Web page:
Pfizer and BioNTech asked the U.S. Food and Drug Administration (FDA) on Thursday (Oct. 7) to provide emergency use authorization for their COVID-19 vaccine for kids ages 5 to 11.

According to the Associated Press, if the vaccine is approved for the cohort, shots could begin within a matter of weeks for the 28 million children who are in that age group. Pfizer and BioNTech stated that their research proved that younger kids should get one-third of the dose that is given to adults. After their second shot, the youngsters should have virus-fighting antibody levels that are just as strong as the older people who received the full dosage.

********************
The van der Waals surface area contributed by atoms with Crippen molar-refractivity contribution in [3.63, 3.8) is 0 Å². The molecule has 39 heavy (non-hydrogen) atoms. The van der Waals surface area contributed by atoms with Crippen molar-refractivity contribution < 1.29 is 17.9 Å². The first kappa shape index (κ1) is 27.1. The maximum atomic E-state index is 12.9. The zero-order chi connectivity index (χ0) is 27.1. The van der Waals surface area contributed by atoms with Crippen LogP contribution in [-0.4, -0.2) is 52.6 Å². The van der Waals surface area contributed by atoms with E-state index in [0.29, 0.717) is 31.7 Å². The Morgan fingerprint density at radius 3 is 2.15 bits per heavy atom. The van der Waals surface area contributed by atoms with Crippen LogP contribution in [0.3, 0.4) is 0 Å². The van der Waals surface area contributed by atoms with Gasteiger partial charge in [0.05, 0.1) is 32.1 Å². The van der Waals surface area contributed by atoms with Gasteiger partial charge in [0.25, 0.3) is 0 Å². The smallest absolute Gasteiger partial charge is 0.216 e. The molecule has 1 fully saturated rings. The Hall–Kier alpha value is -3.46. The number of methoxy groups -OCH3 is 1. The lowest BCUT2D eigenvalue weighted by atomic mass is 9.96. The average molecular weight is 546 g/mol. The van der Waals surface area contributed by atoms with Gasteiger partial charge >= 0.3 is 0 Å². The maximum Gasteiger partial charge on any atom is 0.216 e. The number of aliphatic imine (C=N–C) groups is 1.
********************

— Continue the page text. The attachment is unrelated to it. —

In September, Pfizer released details of a trial that included 2,268 participants ages 5 to 11. According to the pharmaceutical company, the antibody levels compared well against older people who received the higher dose, proving a “strong immune response in this cohort of children one month after the second dose.”

The FDA will now have to decide whether the vaccine is safe and effective for elementary school-aged kids. Its Vaccines and Related Biological Products Advisory Committee is planning to meet on Oct. 26 to discuss the proposal. If approved, it will become the first COVID-19 vaccine for kids.

Last month, Dr. Fauci predicted that Coronavirus vaccines for kids would be available this fall. “When you talk about the rollout for vaccines there will be a bit of a difference in time frame, maybe by a couple to a few weeks between Pfizer and Moderna, and others,” he said during an interview on ABC “This Week.”

“So, what we’re going to almost certainly see is that sometime in the next few weeks, as we get into October, we’ll be able to see the vaccines for children get enough data to be presented for safety and immunogenicity,” Dr. Fauci added.